4. Shift towards an integrated digital and human workforce:
4.3 Reskilling for digital industries
The emerging job market will demand new and different skill sets. Digital-age skills such as data and analytics will become the “new math” in the Industrial Internet. To support an integrated digital and human workforce, society, educational institutions and business will also need to work together to instil a new mind-set on how to collaborate with intelligent machines, which, in some cases, may involve the need to teach and guide the machines as if they were apprentices. It is also important to recognize that machines, however intelligent they might be, are just tools. When in question, human experts must be ready to apply their critical judgment to overrule recommendations from automated systems.
Driven by constantly changing digital technologies, requirements and markets for Industrial Internet skills will be much more volatile. In response, learning and skill acquisition will need to be equally dynamic for individuals who seek employment. For instance, employees will need to perform more specialized tasks earlier in their professions, which will require them to regularly update skills through informal or independent learning, such as participating in massive open online courses (MOOCs). Instead of one-off degrees and technical courses, educational institutions will need to develop platforms for continuous learning, collaborating with students, businesses and governments to produce contents relevant to valued skills.
Job-related training and skills certification will become integrated into business processes and continuous, as there is more emphasis on delivering consistent outcomes and ongoing training across the extended enterprise. Such training will also reduce the length of onboarding time for new employees. Accenture research reveals that 79% of organizations already use just-in-time and social learning to build skills quickly.38 For example, a newly hired retail sales associate could be given a wearable intelligent assistant on the first day of the job. When a customer asks a question about a product, the tool would use automated speech recognition to detect verbal cues, and deliver relevant product information. This just-in-time delivery of information could enable the associate to learn as he is helping the customer.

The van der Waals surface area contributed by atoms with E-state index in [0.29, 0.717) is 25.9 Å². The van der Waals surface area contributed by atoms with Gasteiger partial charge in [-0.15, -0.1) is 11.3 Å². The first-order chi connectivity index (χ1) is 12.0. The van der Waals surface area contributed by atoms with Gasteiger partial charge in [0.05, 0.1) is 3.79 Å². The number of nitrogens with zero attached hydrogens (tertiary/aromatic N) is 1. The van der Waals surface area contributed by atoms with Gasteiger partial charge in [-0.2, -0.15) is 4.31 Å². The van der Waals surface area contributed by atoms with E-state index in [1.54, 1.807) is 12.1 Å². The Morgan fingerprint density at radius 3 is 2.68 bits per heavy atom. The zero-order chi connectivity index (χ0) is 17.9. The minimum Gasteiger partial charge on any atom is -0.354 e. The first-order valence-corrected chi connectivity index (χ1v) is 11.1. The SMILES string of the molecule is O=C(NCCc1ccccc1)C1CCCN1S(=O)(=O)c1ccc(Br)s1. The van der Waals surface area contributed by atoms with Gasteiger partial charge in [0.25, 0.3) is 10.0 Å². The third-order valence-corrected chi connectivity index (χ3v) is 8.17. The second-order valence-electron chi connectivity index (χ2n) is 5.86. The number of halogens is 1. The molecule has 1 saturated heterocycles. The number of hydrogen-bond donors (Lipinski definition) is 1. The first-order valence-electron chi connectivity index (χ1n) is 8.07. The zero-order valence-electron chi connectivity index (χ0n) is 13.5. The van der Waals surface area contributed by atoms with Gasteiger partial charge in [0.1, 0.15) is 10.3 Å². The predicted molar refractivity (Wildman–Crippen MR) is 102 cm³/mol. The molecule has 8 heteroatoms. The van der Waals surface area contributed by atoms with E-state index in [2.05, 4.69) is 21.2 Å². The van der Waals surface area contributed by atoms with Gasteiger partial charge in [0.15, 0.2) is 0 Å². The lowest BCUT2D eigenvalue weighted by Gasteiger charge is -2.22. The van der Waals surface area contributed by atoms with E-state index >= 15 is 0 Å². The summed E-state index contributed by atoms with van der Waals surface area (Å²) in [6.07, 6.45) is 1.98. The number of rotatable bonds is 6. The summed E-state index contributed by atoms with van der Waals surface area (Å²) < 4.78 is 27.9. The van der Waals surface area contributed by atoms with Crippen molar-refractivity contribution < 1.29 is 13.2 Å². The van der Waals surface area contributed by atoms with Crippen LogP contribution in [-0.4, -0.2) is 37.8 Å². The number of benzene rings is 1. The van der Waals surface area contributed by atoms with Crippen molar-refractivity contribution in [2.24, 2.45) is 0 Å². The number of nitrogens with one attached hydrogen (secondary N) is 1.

The same quantification capabilities that power the outcome economy will also be at work in skills development. Employers will use cognitive training to develop detailed models over time on how workers think and act in specific job situations. Using this data, companies can tailor training programmes to individuals to make them more effective and efficient. Such accelerated learning techniques also offer great potential to align training and skills with content and context, as successfully demonstrated in a military setting. For example, as part of the Accelerated Learning Program, the US Defense Advanced Research Projects Agency (DARPA) uses neuroscience principles to improve sensorimotor and cognitive functions.39